Does heat make you aggressive? Here’s What Science Says – Knowing SWR

High temperatures increase emotions in many people. First, everyone is waiting for summer – and when it finally arrives, many valves seem to have blown.

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Does heat really make us more aggressive?

Several studies have proven that a heat wave leads to more aggression and crime. So there is a measurable relationship between ambient temperature and aggressiveness. The hotter the environment, the hotter the rage. Even crime increases on hot days. The police and emergency rooms feel this, because when the weather is hot, the number of operations usually increases: sexual crimes and more violent crimes are committed during a heat wave – this was proved by the American psychologist Craig Anderson.

The higher the temperatures, the hotter the spirits: There is more aggression and crime during a heat wave.


IMAGO / Andreas Haas

On the other hand, police are more likely to carry a gun when it’s hot, Dutch researchers have shown. In simulated crisis situations and a pleasant temperature of 21 degrees, 60 percent of officers took up arms. If the temperature was significantly higher at 27 degrees, 85 percent of police officers would have drawn their guns.

And in the 1960s there was a much-watched experiment—two groups of students were allowed to punish each other after criticism—with small electric shocks. The hotter the temperature in the test chamber, the more frequent the electric shocks.

But even if the tendency to aggressive behavior increases statistically, it is not possible to generalize. After all, everyone is different. W: There are people who remain calm even in the heat.

Record temperatures in Toulouse, due to heat wave Children play in water fountains while in Toulouse.  (Photo: IMAGO, IMAGO / NurPhoto)

During a heat wave, it’s important to remain “calm” – both mentally and physically.


IMAGO / NurPhoto

Why does heat make you aggressive?

From a temperature of 28 or 29 degrees Celsius, we are no longer in our comfort zone; For Central Europe, this degree is usually from 22 to 25 degrees. Anything above that is perceived as being too warm and then starts putting pressure on the body. Blood vessels dilate, the heart beats faster, and the hormone vasopressin is secreted more frequently. Vasopressin works to keep fluids in the body. Unfortunately, as a side effect, this hormone increases people’s aggressiveness. In general, when it’s hot, our entire sympathetic nervous system goes into alert mode. All of this makes us feel more uncomfortable and irritable than we would at lower temperatures.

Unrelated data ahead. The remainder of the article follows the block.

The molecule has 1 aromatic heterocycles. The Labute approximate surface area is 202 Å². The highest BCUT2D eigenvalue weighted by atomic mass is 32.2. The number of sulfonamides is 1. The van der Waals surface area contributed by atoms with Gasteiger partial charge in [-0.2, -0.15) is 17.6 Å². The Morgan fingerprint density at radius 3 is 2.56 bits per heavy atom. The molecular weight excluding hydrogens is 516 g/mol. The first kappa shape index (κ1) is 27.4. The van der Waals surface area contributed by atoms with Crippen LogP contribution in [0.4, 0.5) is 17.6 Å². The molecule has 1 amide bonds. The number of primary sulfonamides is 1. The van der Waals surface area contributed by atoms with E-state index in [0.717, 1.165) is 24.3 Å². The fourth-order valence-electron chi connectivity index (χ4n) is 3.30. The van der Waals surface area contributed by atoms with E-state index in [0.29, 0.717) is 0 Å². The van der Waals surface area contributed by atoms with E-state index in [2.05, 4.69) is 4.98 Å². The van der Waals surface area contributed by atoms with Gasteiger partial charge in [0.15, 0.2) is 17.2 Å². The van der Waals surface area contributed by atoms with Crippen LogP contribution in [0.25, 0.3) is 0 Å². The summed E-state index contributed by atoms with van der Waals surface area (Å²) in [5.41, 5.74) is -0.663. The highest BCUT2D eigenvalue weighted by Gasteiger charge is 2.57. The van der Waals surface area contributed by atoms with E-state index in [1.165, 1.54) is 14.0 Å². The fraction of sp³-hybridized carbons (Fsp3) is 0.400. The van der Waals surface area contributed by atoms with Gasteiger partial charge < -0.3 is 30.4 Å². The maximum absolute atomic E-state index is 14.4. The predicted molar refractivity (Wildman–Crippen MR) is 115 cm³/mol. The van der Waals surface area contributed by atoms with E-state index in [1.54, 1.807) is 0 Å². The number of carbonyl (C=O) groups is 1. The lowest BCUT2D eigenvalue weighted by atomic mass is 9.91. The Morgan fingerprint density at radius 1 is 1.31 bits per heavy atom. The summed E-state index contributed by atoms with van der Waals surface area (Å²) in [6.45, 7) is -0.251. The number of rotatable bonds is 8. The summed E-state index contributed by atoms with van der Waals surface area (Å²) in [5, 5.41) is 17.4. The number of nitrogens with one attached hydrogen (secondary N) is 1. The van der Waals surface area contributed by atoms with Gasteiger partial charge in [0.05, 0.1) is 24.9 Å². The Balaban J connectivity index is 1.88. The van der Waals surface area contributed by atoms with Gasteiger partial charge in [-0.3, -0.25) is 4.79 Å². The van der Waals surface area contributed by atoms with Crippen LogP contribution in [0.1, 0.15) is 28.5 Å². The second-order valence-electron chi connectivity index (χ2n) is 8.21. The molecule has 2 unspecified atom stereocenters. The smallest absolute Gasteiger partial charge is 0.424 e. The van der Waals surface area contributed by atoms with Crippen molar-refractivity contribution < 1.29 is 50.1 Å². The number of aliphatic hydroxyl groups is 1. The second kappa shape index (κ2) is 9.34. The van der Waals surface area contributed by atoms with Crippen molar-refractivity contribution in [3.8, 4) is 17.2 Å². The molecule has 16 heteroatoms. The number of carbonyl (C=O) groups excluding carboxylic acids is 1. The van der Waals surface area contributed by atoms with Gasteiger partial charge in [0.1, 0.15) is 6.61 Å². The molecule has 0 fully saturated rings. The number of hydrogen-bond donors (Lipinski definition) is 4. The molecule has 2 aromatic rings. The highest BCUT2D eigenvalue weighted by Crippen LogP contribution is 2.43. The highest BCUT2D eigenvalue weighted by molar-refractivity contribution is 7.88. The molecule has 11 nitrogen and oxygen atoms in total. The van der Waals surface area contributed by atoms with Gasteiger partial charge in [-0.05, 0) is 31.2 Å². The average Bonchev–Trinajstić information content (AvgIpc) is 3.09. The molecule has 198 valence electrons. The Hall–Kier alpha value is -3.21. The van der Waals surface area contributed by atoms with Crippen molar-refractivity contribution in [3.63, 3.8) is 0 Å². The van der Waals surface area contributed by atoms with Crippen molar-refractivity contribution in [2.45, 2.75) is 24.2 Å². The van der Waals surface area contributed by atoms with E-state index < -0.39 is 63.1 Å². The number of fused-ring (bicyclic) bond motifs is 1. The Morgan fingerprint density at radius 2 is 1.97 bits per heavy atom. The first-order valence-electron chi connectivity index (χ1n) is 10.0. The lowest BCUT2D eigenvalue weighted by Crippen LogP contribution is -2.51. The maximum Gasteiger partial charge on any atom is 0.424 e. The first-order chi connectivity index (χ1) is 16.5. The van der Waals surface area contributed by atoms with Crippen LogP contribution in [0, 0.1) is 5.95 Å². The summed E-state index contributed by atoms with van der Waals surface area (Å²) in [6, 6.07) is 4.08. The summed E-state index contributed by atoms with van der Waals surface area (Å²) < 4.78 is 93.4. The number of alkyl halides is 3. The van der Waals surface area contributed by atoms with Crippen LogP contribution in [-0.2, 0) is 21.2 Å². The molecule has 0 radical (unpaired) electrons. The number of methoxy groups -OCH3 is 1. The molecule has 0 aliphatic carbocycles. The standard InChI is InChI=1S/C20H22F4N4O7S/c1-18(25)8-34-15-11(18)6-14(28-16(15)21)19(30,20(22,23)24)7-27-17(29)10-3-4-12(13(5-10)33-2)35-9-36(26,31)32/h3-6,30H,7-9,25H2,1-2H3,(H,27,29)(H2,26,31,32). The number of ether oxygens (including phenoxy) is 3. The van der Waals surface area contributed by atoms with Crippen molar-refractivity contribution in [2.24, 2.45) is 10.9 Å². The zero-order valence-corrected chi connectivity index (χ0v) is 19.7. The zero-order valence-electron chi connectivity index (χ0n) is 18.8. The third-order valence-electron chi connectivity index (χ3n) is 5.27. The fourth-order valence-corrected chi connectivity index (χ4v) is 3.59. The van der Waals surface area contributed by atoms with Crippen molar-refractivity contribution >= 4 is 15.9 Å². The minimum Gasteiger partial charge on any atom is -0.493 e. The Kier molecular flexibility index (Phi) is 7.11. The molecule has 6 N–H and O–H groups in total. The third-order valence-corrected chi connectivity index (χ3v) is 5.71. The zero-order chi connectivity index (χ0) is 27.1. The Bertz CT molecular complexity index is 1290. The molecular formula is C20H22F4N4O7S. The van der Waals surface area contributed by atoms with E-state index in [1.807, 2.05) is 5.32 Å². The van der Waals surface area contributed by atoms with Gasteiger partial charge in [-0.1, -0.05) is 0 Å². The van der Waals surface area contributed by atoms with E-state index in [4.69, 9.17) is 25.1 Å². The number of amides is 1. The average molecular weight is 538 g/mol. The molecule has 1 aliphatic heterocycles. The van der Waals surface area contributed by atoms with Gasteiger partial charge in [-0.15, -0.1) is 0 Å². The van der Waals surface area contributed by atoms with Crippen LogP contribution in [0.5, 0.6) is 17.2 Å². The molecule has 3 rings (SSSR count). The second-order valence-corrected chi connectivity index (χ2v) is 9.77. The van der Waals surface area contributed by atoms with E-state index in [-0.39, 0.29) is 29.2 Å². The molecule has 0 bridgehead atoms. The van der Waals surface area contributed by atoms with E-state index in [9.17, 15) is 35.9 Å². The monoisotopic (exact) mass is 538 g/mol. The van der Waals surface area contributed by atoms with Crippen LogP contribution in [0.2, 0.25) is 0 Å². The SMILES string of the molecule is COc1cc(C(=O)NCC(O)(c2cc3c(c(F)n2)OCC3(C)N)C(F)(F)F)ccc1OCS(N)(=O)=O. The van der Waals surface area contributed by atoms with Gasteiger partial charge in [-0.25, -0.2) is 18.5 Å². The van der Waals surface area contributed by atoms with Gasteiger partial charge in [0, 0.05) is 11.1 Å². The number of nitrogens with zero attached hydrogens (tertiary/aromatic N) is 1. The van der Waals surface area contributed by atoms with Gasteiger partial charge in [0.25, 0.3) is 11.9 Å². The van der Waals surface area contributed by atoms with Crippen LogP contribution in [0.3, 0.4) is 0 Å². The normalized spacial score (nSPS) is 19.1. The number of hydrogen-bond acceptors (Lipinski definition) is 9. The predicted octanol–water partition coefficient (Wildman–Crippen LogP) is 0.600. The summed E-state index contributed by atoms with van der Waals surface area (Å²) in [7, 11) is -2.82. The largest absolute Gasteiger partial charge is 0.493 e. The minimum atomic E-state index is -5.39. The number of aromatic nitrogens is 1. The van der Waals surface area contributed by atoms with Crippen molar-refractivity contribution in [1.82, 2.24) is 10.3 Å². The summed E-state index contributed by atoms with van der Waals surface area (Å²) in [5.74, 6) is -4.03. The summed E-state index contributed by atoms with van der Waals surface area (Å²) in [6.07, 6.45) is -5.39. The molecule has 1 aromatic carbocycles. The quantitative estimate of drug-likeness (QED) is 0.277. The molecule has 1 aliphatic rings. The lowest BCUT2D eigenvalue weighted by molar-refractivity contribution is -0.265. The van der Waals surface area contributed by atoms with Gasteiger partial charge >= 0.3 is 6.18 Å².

There are other explanations for the increased aggressiveness when it is hot: when the temperature is high, more than average numbers stay outdoors, often until late at night, and they often consume alcohol. Here, too, there is a high probability of conflict.

A restaurant in Copenhagen, Denmark (Photo: IMAGO, IMAGO / Dean Pictures)

Aggression can also increase when the weather is hot because people often consume alcohol as well.


Images IMAGO / Religion

What does heat do to us?

Unfortunately, this not only excites our best qualities, but it also makes us selfish and lazy in thinking. But first things first: heat obviously makes us less useful. Studies have proven this. The reason is that our body switches to efficiency mode due to the cumbersome temperature equation. That is, one has a strong desire to take care of one’s own needs first.

When it’s hot, our brain has less energy available for thinking. Scientists from the USA have discovered that high temperatures limit our ability to think. In an experiment with students, a group that had to sit in a heated, non-air-conditioned room took 13 percent more time to complete tasks than their classmates in the air-conditioned room. The explanation is that when the temperature is high, our brain has to expend more energy to keep the body at a constant temperature. This energy is then lost in the thought process.

An office worker combats the summer temperatures with a heat fan in the office (Photo: IMAGO, IMAGO/Michael Eichhammer)

The warmer it gets, the harder it is for us to focus and do a great job of thinking.


IMAGO / Michael Eichhammer

what can I do?

You can try to stay calm, not respond spontaneously, and handle everything a little slower. Perhaps you will have the opportunity to look at something blue or look at pictures of cold regions. Because there are also studies that show that we at least feel cold.

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